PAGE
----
Downhill longboarding is, as the name suggests, mastering the art of longboarding on the hills. It’s a difficult and challenging form that involves practicing on sloped hills and eventually streets.

You can vouch for long distance pushes, tucked positions, and increased stability on sloped grounds with downhill longboarding. Your longboard must match up to such skill level, allowing decreased wind-resistance and enhanced stability.

With the wrong longboard, you might slide out of control or break the wheels. The same applies to beginners who’ve never practiced on a longboard before.

2. Choosing A Longboard Shape

The core shape of a longboard plays a significant role in the way it performs on slopes. There are plenty of longboard shapes to choose from. But don’t let that confuse or startle you. You can narrow down your search for the best longboard based on your skill level as well as handle.

The most basic board shapes to look forward to are directional and twin longboards.

Directional

Directional longboards are meant for general cruising, downhill, and carvers. They are built to do one thing only- and that is to move forward. Under directional longboards, you will find pintail, bamboo, and cruiser.

Twin

Twin longboards offer directional control and stability on both sides, regardless of which side you’re using. It’s a symmetrical board which looks and feels the same, regardless of which way you’re going. It’s commonly used for freestyling and freeriding. Under twin longboards, you will find drop down, drop through, topmount, and speed boards.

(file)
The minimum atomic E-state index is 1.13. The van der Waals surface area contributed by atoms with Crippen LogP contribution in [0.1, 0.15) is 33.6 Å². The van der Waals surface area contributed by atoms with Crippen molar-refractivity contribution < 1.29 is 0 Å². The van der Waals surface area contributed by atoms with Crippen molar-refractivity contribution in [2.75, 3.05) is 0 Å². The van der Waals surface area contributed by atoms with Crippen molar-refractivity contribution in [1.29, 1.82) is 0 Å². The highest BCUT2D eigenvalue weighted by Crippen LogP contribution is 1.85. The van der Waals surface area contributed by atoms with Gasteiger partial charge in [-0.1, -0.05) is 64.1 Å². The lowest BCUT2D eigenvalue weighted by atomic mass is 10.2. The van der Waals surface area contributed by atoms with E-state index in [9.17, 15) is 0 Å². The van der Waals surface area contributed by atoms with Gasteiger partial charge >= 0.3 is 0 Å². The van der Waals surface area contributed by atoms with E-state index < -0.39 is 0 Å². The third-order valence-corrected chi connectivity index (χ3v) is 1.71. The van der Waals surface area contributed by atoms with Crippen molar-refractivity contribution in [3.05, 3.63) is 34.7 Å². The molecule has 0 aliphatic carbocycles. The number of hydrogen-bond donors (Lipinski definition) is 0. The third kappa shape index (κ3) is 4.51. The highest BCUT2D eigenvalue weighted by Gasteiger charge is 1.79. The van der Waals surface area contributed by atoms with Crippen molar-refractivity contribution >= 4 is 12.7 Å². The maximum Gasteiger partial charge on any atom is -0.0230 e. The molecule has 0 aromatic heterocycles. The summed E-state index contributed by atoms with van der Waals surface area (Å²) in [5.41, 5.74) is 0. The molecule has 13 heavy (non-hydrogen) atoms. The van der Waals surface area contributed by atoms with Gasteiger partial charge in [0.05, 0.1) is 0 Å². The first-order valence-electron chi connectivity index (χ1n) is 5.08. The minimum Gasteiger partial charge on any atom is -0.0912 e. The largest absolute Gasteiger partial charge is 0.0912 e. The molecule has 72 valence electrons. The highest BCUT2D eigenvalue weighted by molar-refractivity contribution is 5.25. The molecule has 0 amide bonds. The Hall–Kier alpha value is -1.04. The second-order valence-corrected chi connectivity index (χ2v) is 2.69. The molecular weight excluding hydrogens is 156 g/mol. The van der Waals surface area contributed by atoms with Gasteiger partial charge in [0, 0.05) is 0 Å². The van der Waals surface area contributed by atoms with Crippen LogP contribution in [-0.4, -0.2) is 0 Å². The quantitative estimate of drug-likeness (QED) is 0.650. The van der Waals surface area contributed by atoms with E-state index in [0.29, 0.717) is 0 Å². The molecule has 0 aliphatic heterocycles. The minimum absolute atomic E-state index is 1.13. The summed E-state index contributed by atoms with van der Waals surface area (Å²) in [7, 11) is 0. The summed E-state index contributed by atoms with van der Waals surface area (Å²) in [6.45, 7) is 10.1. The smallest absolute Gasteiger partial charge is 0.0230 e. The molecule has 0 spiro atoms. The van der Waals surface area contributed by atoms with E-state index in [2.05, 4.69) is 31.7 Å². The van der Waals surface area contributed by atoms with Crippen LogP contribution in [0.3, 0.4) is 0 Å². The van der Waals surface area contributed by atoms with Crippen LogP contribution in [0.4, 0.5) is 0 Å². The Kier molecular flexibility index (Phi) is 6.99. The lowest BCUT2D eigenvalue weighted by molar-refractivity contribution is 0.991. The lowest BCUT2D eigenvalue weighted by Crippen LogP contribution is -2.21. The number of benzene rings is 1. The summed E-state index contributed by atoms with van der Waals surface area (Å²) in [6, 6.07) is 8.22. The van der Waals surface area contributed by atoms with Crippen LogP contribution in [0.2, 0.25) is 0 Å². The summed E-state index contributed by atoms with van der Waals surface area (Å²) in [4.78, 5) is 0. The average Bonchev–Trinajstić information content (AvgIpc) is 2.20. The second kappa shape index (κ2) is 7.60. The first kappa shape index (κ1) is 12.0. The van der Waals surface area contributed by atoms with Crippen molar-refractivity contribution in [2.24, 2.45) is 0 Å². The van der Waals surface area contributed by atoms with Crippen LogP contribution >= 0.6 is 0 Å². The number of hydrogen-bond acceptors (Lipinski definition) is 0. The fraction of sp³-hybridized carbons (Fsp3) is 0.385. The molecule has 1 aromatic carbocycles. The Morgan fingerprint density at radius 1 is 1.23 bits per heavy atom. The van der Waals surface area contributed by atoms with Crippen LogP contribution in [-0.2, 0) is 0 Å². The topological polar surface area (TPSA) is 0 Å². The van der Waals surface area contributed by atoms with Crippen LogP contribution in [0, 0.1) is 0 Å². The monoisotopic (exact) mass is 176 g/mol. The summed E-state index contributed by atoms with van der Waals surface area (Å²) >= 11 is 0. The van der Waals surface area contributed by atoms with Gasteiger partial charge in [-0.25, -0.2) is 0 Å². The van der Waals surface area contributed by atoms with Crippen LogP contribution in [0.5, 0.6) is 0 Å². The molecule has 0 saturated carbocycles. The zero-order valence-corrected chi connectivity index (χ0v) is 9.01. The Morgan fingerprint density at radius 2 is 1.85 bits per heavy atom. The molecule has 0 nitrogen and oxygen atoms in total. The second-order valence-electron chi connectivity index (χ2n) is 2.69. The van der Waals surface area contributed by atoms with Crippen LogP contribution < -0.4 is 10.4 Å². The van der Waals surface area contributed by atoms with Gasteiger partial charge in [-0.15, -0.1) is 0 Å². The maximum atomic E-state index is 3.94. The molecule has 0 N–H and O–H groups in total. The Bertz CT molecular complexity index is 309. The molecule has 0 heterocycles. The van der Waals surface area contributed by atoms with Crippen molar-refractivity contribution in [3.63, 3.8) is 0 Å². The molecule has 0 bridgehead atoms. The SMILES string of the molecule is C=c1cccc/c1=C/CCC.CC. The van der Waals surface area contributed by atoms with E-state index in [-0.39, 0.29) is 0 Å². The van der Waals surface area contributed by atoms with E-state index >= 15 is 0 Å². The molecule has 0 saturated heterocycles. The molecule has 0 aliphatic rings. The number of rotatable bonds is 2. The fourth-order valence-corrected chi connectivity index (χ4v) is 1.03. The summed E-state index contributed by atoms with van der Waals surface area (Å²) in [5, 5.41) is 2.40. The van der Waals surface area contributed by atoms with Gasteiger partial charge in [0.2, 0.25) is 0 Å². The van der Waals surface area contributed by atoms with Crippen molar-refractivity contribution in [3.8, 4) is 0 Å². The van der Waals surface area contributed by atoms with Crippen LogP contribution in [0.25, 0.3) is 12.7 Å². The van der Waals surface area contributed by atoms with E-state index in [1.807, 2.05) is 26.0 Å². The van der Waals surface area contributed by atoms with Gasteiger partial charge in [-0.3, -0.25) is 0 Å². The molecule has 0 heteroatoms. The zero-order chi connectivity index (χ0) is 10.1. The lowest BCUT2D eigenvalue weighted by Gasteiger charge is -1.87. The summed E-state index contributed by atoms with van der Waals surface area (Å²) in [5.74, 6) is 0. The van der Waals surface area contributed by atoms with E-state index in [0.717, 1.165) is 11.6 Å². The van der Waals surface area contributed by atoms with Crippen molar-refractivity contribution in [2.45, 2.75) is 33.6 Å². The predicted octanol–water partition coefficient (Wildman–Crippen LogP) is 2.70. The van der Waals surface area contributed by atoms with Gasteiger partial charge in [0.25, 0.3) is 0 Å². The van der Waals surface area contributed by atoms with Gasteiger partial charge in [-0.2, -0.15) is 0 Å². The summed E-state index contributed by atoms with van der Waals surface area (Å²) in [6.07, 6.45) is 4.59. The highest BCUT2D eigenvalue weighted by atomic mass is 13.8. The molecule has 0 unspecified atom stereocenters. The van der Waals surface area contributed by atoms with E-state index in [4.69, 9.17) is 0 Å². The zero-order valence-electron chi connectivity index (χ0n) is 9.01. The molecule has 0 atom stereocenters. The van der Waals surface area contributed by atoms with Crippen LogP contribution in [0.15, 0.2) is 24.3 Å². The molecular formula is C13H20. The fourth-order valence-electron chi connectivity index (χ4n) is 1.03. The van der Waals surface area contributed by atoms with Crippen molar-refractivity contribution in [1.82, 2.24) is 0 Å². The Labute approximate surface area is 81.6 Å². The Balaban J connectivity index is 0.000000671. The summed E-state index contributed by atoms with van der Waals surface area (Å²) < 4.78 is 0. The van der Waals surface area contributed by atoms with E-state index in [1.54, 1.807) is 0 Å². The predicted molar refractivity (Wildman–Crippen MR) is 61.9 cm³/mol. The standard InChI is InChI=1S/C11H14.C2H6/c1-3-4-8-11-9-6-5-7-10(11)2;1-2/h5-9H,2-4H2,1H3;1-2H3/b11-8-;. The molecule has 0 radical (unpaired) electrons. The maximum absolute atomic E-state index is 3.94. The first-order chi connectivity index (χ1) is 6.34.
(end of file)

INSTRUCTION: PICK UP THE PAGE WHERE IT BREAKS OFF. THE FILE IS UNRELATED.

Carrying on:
Just because longboards come in different shapes, that doesn’t mean each is fit for every style. Some longboards are fit for more than one longboarding style, but never all. So finding something as versatile and efficient to use is important.

With that out of the way, for more complex riding styles, opting for twin longboards (speed boards and top mounts) is the right way to go. It offers more directional control on high speeds without compromising on balance.

Directional longboards have long since been considered a good investment for beginners and intermediates. They offer plenty of maneuverability over flat or slightly sloped roads. And they’re ideal for freestyling and freeriding.

Other common longboard shapes include mini cruiser, blunt, fishtail, and cut-out boards. (1,2)

3. Different Types Of Deck Styles

The deck is the board you’ll be standing on while traveling. Although there are many factors of a deck to take into consideration, determining the right deck style is the first step.

Top Mount

This is the most common deck style there is for a longboard. It’s also the most affordable option to go for. In a top mount longboard, the deck is lifted slightly above the truck. This makes the center of gravity higher than other contemporary deck styles.

The higher mount makes it less stable and more versatile; ideal for cruising, downhill, freeride, and freestyle. Top mount decks offer enhanced leverage than low-mount or dropped longboards. Also making it suitable for downhill longboarding. (3)